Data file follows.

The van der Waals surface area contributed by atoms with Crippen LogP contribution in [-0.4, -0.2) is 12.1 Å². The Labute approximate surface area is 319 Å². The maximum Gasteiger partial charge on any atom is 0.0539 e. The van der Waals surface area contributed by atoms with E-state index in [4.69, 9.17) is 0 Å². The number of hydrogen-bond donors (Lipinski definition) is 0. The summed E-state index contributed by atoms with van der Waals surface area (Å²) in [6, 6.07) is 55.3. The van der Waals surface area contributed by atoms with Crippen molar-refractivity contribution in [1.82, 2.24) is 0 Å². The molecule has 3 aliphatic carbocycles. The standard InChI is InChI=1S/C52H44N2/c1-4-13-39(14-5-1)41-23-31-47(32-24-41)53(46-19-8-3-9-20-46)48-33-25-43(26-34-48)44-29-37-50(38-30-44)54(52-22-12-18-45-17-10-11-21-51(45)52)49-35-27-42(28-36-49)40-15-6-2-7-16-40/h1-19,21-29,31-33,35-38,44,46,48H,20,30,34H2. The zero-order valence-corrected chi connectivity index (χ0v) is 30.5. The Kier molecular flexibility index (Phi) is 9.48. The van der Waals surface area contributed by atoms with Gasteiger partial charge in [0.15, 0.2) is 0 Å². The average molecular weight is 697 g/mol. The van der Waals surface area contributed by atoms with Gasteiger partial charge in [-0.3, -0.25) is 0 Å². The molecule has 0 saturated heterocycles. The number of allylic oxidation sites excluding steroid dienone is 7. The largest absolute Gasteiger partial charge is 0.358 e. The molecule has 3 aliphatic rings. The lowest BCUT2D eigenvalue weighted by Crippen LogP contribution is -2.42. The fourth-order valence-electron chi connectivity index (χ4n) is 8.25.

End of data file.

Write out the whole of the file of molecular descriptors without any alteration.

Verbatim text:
The van der Waals surface area contributed by atoms with Crippen LogP contribution in [-0.4, -0.2) is 12.1 Å². The Labute approximate surface area is 319 Å². The maximum Gasteiger partial charge on any atom is 0.0539 e. The van der Waals surface area contributed by atoms with E-state index in [4.69, 9.17) is 0 Å². The number of hydrogen-bond donors (Lipinski definition) is 0. The summed E-state index contributed by atoms with van der Waals surface area (Å²) in [6, 6.07) is 55.3. The van der Waals surface area contributed by atoms with Crippen molar-refractivity contribution in [1.82, 2.24) is 0 Å². The molecule has 3 aliphatic carbocycles. The standard InChI is InChI=1S/C52H44N2/c1-4-13-39(14-5-1)41-23-31-47(32-24-41)53(46-19-8-3-9-20-46)48-33-25-43(26-34-48)44-29-37-50(38-30-44)54(52-22-12-18-45-17-10-11-21-51(45)52)49-35-27-42(28-36-49)40-15-6-2-7-16-40/h1-19,21-29,31-33,35-38,44,46,48H,20,30,34H2. The zero-order valence-corrected chi connectivity index (χ0v) is 30.5. The Kier molecular flexibility index (Phi) is 9.48. The van der Waals surface area contributed by atoms with Gasteiger partial charge in [0.15, 0.2) is 0 Å². The average molecular weight is 697 g/mol. The van der Waals surface area contributed by atoms with Gasteiger partial charge in [-0.3, -0.25) is 0 Å². The molecule has 0 saturated heterocycles. The number of allylic oxidation sites excluding steroid dienone is 7. The largest absolute Gasteiger partial charge is 0.358 e. The molecule has 3 aliphatic rings. The lowest BCUT2D eigenvalue weighted by Crippen LogP contribution is -2.42. The fourth-order valence-electron chi connectivity index (χ4n) is 8.25.